The fact that redistributional difficulties tend to arise together with overall stagnation is no accident. In order to redistribute income and assets in their favor, rulers need to exert their power on the rest of society; to exert such power, they have to strategically limit and partly sabotage the well-being of the underlying population; and this strategic sabotage tends to appear at the aggregate level in the form of stagnation. The rulers themselves, because of their social position, cannot comprehend, let alone accept, this necessity, and their dominant dogmas and ideologies hide and deny it. But the historical evidence, particularly during acute crises, proves it time and again: unable to see the contradiction, the rulers attempt to alleviate the general malaise as well as to keep their redistributional power intact; but because their power depends on the sabotage they cause, this attempt invariably fails.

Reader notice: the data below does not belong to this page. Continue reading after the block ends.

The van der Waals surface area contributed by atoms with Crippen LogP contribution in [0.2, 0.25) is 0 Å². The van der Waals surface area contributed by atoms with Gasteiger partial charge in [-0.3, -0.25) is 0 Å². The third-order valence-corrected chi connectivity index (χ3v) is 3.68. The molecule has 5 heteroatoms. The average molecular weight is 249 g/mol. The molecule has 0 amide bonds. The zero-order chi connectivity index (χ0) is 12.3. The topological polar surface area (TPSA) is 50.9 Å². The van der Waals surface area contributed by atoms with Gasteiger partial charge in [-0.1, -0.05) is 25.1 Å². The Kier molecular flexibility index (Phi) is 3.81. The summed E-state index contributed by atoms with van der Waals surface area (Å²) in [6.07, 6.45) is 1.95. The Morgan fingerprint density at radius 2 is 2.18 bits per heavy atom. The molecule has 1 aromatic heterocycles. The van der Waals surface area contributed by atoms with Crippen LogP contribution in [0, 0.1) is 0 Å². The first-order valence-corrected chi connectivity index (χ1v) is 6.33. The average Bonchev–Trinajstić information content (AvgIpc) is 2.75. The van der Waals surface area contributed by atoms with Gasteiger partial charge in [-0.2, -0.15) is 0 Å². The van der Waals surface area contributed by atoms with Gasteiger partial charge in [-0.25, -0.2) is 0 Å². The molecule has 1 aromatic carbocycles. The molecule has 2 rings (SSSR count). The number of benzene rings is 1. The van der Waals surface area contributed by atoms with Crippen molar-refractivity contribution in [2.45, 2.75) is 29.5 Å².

In light of this discussion, and given the current convergence of redistributional and aggregate limits, can we say that the capitalist mode of power is approaching a glass ceiling? During the early 2000s, few capitalists were expressing the question in such stark terms; but the menacing possibility was certainly lurking in the background, and with the future looking disheartening at best, most preferred to keep their eyes on the immediate past. Share prices started to rise only in October 2002, a full six months after the earnings upswing began, and for the next five years they increased in tandem with profits (albeit at a much lower rate).